Nepo Babies of the Week: Kate Hudson’s Son Will ‘Live Forever’ in Song

An artist like Kate Hudson cannot be tied down to one identity. Actress, athleisure soothsayer, and now musician… this gold-standard nepo baby (daughter of Bill Hudson and Goldie Hawn, the latter of whom has been with Kurt Russell since 1983) does it all. Hudson made her debut as a songstress this January with her dance

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An artist like Kate Hudson cannot be tied down to one identity. Actress, athleisure soothsayer, and now musician… this gold-standard nepo baby (daughter of Bill Hudson and Goldie Hawn, the latter of whom has been with Kurt Russell since 1983) does it all. Hudson made her debut as a songstress this January with her dance pop tune, “Talk About Love.” It was… spirited! Now, she’s back with a brand new sound. “Live Forever,” a twangy song dedicated to her eldest child, son Ryder Robinson, is straight-up country.

Based on the visuals and sound of her “Live Forever” music video, Hudson is going for a cross between Stevie Nicks and Reba McEntire. Home movie clips appear throughout the video, documenting Ryder’s childhood and Hudson’s entranced motherly love. “Nothing can prepare you for a love that swallows you whole,” she recently told People, “but that’s what watching my son grow up has been for me—and when we started writing these songs, it was a feeling that absolutely had to be part of the record.” It’s unclear how Ryder—now 2src—feels about his young likeness being released for public consumption, but hopefully that conversation happened before the video’s release.

In the video, Hudson stands in what appears to be a Californian back yard, clad in a black vest and flowy white top. “It was you and me forever,” she sings. “Can you share a little time?/ If you can’t, I’ll give you mine.” Acoustic guitar strums in the background throughout, and the chorus hits all the expected notes: “I was just a little girl/ Dove deep into the world/ Thought I could take it on/ And you showed up right by my side/ My witness and my life/ Now, we’ve grown up in stride.”

The frame story for this video appears to be clips of Ryder packing up a small suitcase and moving out as a freshly minted adult. Hudson says goodbye in the threshold, her eyes glimmering with proud tears. In between, his life flashes before our eyes—Hudson holding him for the first time as an infant; his toddler self tangled up in a scarf; the pair riding an ATV and a dirt bike along a mountain road; playing guitar together; and goofing off in all manner of places, including Disney. Throughout, we catch close-ups of Hudson’s face as she, too, ages before our eyes from a 24-year-old first-time mother into the full-fledged adult we see now.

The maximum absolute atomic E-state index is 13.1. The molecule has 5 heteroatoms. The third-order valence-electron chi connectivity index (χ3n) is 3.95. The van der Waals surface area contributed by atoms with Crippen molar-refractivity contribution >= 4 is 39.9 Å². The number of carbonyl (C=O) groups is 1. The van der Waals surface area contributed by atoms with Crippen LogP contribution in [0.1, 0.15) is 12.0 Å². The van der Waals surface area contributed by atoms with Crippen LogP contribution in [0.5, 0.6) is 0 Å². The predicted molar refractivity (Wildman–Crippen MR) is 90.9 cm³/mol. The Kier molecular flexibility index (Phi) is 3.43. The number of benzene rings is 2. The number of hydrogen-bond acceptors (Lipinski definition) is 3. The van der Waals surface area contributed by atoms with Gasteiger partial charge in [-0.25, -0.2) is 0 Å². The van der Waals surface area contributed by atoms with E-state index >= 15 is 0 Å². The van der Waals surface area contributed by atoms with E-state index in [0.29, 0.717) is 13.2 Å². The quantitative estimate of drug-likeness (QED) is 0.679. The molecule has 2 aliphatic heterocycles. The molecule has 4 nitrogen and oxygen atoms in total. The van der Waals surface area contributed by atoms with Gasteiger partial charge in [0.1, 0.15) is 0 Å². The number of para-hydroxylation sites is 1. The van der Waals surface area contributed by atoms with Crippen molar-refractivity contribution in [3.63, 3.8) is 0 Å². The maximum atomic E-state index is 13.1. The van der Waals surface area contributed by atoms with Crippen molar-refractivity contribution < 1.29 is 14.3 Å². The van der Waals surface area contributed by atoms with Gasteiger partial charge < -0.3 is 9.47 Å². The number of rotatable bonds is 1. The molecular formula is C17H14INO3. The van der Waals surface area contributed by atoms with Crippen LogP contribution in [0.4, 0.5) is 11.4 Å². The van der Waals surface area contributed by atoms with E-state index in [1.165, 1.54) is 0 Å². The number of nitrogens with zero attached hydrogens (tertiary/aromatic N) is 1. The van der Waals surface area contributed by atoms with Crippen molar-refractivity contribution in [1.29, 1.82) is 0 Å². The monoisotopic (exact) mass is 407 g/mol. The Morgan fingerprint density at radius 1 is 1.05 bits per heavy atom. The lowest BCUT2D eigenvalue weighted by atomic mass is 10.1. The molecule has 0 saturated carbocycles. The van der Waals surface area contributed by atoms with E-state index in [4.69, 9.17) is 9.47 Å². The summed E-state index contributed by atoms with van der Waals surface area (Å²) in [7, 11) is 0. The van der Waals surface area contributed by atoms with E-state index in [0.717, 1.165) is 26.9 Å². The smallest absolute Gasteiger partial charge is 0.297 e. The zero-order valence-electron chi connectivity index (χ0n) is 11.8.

“I was so young when Ryder was born, I look back and marvel; I was almost a kid, too, so we were able to fall in love with growing up at the same time,” Hudson told People. “And when you listen to the song and watch, it sweeps you up like someone’s arms around you.”

Sonically, “Live Forever” is in keeping with Hudson’s output so far. It’s certainly not awful, but it lacks the effervescent charisma one would expect from one of Hollywood’s sparkliest wunderkinds. Both this and “Talk About Love” sound more like genre karaoke—approximations of various hit songs and reference points—than personally inspired executions. They could’ve come from anyone, and on first listen, they each kept me waiting for an emotional climax that never arrived. (Although, that said, the “I’ve got you-ooh, oooooh!”s at the end of this new song were a fun little surprise.)

Hudson might be the fulcrum of one of Hollywood’s most recognizable dynasties, but she’s never been one to let nepo-baby discourse drag her down. Speaking with The Independent two years ago while promoting her supporting turn in Netflix’s Glass Onion: A Knives Out Mystery, she shrugged it off with an “I really don’t care.” As she sees it, storytelling is in her family’s blood. “People can call it whatever they want, but it’s not going to change it.” And besides, she added, nepotism might actually be an even bigger scourge in other industries.

“I see it in business way more than I see it in Hollywood,” Hudson said. “Sometimes I’ve been in business meetings where I’m like, ‘Wait, whose child is this?’ Like, ‘This person knows nothing!’ I don’t care where you come from, or what your relationship to the business is. If you work hard and you kill it, it doesn’t matter.”

As an actress, Hudson has already killed it. She won a Golden Globe in 2srcsrc1 for her enchanting, heartbreaking performance in Cameron Crowe’s Almost Famous; since then, she’s proven herself as both a rom-com queen and, in Glass Onion, a self-aware comedy star. Hudson’s acting persona feels well-honed and specific; she often plays the cool girl who masks her vulnerable interior with impeccable style and an unbothered facade. Perhaps that’s why I find myself wishing that her musical identity felt a little more distinct. So far, her output has told me little about her, beyond what she might enjoy listening to in the car. Established icons like Beyoncé and Taylor Swift might be free to play in any genre pool they like, but as a newbie, Hudson might fare better if she started by peeling back a few more onion layers.

Check out our past Nepo Babies of the Week.

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